They feature in lists of the world's most famous lovers ... Heloise D'Argenteuil and Peter Abelard. Springing from 12th century France, theirs was also a meeting of the minds, Abelard being a philosopher and theologian and Heloise, his student. Their relationship with its many challenges plays out against the backdrop of the religious reforms and political intrigues of the early Middle Ages.
Anchored by extensive research and enriched with input from classic and medieval philosophers, this novel incorporates the characters' own writing to produce a fascinating and passionate retelling of the love story of this real-life legendary couple.
Not many of the group would have chosen to read this, but we found it very thought-provoking and interesting. A good chance to appreciate a lot of the freedoms we have today...
A difficult read for most. Big discussion about women's rights and the treatment of women in the past.
Life for women in this era was very hard and limited - we are very pleased we live in the 21st century (in N.Z!). Very different times with religious control and political control from the Crown.
Heloise certainly immersed our book group in the life of a 12th century nun and the hardships of the time, especially the plight of women. We all enjoyed it even though there was a lot of reading.
Most thought this a very worthwhile read.
Overall our group really liked the book (some didn't finish it but, at the other end of the spectrum, some of us loved it). A really interesting and sobering insight into women's lot in life almost 1000 years ago. We all agreed that men, and the church, had all-empowering control over women. We weren't completely sure if Abelard really loved Heloise or whether she was under his control.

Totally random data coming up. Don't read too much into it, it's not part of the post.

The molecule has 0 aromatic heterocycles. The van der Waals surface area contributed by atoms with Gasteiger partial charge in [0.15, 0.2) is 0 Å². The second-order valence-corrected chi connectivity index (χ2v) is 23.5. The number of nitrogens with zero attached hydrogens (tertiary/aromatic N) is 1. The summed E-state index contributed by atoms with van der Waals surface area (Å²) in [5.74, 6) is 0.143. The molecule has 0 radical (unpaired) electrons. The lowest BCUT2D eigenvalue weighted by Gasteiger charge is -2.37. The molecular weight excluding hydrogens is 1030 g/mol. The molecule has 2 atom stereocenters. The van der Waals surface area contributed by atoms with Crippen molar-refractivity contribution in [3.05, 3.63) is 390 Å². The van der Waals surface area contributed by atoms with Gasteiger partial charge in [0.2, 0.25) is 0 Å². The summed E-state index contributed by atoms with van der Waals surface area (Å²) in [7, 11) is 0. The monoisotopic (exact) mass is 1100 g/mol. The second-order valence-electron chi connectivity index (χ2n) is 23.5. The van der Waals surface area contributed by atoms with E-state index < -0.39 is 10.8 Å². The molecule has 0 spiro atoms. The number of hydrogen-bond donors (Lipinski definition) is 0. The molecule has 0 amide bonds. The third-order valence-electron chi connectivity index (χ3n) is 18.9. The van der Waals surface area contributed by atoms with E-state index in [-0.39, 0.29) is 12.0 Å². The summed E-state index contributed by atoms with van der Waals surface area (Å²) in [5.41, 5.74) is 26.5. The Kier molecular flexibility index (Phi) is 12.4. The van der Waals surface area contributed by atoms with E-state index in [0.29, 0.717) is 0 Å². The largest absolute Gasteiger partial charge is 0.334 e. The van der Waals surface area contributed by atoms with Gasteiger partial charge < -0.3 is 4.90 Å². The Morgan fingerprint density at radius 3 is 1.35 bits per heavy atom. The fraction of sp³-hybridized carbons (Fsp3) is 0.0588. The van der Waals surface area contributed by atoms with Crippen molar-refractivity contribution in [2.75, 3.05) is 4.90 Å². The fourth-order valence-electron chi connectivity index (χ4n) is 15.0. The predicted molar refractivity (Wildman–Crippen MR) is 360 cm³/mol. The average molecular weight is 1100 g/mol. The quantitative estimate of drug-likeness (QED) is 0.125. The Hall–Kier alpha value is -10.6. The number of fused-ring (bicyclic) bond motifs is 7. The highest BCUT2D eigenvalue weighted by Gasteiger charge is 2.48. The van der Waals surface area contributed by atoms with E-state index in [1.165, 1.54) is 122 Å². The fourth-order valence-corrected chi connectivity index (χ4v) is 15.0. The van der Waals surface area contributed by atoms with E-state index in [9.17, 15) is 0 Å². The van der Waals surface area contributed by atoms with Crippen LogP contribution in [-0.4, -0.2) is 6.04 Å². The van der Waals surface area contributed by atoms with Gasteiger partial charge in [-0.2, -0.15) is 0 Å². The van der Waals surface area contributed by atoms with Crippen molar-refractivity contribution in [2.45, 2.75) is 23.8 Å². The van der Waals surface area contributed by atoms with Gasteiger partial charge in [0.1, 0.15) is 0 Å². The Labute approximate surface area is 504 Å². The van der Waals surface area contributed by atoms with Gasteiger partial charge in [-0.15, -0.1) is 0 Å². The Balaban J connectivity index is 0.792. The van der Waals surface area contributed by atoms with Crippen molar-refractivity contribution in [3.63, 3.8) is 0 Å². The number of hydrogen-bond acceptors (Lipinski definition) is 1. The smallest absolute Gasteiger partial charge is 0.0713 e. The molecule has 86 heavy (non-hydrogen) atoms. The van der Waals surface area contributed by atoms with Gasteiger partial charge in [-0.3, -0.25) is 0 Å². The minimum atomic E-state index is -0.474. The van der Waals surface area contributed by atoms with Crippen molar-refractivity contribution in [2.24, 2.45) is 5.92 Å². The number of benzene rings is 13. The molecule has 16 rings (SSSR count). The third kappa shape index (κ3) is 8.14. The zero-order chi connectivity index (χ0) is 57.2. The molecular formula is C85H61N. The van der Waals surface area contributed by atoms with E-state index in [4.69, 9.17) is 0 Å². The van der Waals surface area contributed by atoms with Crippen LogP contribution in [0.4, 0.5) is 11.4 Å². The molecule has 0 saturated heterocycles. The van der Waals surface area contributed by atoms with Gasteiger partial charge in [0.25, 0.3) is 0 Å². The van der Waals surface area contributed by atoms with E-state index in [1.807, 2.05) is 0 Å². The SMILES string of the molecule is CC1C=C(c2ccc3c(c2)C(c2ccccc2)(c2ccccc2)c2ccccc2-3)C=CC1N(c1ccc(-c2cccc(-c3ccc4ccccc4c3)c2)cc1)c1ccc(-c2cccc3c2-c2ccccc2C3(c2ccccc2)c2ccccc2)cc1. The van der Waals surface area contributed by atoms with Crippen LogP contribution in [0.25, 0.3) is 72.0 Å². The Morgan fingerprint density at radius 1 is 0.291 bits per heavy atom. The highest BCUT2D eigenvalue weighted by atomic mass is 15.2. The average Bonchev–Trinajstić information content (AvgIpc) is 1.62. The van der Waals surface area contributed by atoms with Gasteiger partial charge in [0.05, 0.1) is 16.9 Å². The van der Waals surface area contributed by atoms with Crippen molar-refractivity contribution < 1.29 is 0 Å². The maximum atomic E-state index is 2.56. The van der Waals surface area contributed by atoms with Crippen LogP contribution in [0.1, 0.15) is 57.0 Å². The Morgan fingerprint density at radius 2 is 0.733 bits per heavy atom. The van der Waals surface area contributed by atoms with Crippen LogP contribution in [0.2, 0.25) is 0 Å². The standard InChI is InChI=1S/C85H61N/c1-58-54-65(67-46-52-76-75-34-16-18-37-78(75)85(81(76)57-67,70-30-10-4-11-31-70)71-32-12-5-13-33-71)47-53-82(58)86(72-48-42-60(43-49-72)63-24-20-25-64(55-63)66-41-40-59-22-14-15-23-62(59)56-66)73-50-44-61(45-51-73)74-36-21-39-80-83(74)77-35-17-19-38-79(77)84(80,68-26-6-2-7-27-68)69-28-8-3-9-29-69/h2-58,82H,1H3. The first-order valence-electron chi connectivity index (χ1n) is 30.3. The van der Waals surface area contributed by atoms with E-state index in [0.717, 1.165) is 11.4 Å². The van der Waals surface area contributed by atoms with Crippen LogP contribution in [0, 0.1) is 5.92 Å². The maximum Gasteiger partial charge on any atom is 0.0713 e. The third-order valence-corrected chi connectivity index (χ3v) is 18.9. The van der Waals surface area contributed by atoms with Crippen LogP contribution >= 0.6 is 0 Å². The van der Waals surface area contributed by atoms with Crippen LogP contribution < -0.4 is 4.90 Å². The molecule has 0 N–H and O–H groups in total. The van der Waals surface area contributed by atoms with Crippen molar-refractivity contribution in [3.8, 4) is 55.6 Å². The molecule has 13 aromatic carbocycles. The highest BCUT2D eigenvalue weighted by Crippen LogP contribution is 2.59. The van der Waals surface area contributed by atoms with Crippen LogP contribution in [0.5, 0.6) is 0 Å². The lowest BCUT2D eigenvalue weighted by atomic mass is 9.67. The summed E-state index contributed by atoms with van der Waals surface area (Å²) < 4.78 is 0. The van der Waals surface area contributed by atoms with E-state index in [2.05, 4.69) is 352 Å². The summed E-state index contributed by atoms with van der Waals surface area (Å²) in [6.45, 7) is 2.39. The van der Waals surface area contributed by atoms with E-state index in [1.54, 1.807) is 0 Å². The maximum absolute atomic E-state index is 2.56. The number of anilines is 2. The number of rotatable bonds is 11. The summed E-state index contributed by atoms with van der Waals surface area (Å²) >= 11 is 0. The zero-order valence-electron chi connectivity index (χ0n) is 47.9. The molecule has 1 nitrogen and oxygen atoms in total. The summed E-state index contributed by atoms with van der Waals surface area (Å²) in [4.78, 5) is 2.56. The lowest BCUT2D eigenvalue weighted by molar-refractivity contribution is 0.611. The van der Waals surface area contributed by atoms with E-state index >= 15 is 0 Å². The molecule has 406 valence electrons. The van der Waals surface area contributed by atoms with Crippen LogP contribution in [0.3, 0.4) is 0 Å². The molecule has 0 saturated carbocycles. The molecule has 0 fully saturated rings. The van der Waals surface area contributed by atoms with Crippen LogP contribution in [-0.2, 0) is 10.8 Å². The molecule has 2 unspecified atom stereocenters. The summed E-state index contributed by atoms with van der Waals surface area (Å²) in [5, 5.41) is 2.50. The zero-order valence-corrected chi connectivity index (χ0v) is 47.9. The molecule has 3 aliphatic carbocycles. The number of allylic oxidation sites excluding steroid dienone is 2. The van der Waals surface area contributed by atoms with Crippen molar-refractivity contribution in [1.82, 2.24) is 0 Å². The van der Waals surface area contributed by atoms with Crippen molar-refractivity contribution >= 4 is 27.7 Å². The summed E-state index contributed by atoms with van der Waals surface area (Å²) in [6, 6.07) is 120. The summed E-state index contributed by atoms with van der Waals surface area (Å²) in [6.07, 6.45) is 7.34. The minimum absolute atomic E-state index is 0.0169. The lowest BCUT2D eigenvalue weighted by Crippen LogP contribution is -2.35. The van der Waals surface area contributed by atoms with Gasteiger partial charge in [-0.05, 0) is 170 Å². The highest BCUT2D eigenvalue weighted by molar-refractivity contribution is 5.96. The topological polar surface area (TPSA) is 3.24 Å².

What a wonderful story written by a NZ author, and set in France. An eye-opener for Church influence and women's lives in the 12th century.
Very well researched. The writings of Heloise and Abelard are matched superbly with the story. The author has done an amazing job of her research; the bibliography reads like a bookshelf! The author moved from the pieces of history which she could research and retell in such interesting detail, but cleverly glossed over the missing years. Thoroughly enjoyable history lesson.
This book is well-written and informative. The discussion of philosophy and theology is very interesting and engaging, giving a good insight into the 12th century. However, the imagined details and minor events, such as the rape, sex scenes and dialogues seemed to most of the group to be superfluous, and to detract somehow from the meticulous research.
Everyone thoroughly enjoyed reading this, although it took a little while to get into it. We are all so glad we don't live in those early times as women were treated very badly. The book told us about true love.
Interesting history wise, but most of our group skimmed over the poetry, found it hard to get into and ending was disappointing. Overall a very good discussion though.
We all thought this book was great on many fronts. Very well researched, beautifully written, seamless weaving of original information and text with fictional fill in. Great discussion on all of the above as well as many comparisons of social roles and opportunities for women today.
Most group members really enjoyed this book, although one member got a bit lost with all the characters, despite the excellent appendix. It was a good mix of romance, history and biography and well-written. A good snapshot of the early 12th century and the power of the church and a woman's place in society, with parallels to today.
Those members who read and finished the book really loved the story, the history and the beautiful literary writing. Some members didn't finish the book because they didn't like the style.